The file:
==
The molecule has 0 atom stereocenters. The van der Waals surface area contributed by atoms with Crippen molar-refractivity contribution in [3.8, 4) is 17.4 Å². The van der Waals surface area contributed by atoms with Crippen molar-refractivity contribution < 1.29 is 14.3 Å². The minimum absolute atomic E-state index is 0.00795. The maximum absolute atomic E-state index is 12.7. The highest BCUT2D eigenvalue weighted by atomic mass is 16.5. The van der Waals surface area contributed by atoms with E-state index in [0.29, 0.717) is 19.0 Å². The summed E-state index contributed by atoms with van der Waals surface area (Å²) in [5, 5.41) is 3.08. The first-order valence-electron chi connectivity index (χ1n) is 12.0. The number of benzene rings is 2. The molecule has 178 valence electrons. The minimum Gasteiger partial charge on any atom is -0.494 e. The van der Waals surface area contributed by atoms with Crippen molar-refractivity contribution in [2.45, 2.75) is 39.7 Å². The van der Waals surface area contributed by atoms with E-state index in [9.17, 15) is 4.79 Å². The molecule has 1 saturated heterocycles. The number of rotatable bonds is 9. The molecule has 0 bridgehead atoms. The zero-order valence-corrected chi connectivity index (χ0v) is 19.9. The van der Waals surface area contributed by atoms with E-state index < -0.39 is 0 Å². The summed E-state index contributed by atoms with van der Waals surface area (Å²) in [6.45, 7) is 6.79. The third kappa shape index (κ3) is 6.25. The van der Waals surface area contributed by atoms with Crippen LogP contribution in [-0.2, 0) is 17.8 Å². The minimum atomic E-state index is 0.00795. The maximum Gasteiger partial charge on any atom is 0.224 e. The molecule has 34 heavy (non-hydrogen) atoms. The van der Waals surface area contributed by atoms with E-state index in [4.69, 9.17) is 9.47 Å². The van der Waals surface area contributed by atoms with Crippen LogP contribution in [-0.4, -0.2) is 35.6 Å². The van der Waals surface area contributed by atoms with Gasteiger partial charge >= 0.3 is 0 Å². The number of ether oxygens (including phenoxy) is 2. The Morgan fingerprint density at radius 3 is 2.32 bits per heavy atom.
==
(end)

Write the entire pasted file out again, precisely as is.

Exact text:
The molecule has 0 atom stereocenters. The van der Waals surface area contributed by atoms with Crippen molar-refractivity contribution in [3.8, 4) is 17.4 Å². The van der Waals surface area contributed by atoms with Crippen molar-refractivity contribution < 1.29 is 14.3 Å². The minimum absolute atomic E-state index is 0.00795. The maximum absolute atomic E-state index is 12.7. The highest BCUT2D eigenvalue weighted by atomic mass is 16.5. The van der Waals surface area contributed by atoms with E-state index in [0.29, 0.717) is 19.0 Å². The summed E-state index contributed by atoms with van der Waals surface area (Å²) in [5, 5.41) is 3.08. The first-order valence-electron chi connectivity index (χ1n) is 12.0. The number of benzene rings is 2. The molecule has 178 valence electrons. The minimum Gasteiger partial charge on any atom is -0.494 e. The van der Waals surface area contributed by atoms with Crippen molar-refractivity contribution in [2.45, 2.75) is 39.7 Å². The van der Waals surface area contributed by atoms with E-state index in [9.17, 15) is 4.79 Å². The molecule has 1 saturated heterocycles. The number of rotatable bonds is 9. The molecule has 0 bridgehead atoms. The zero-order valence-corrected chi connectivity index (χ0v) is 19.9. The van der Waals surface area contributed by atoms with E-state index < -0.39 is 0 Å². The summed E-state index contributed by atoms with van der Waals surface area (Å²) in [6.45, 7) is 6.79. The third kappa shape index (κ3) is 6.25. The van der Waals surface area contributed by atoms with Crippen LogP contribution in [-0.2, 0) is 17.8 Å². The minimum atomic E-state index is 0.00795. The maximum Gasteiger partial charge on any atom is 0.224 e. The molecule has 34 heavy (non-hydrogen) atoms. The van der Waals surface area contributed by atoms with E-state index in [4.69, 9.17) is 9.47 Å². The van der Waals surface area contributed by atoms with Crippen LogP contribution in [-0.4, -0.2) is 35.6 Å². The van der Waals surface area contributed by atoms with Gasteiger partial charge >= 0.3 is 0 Å². The number of ether oxygens (including phenoxy) is 2. The Morgan fingerprint density at radius 3 is 2.32 bits per heavy atom.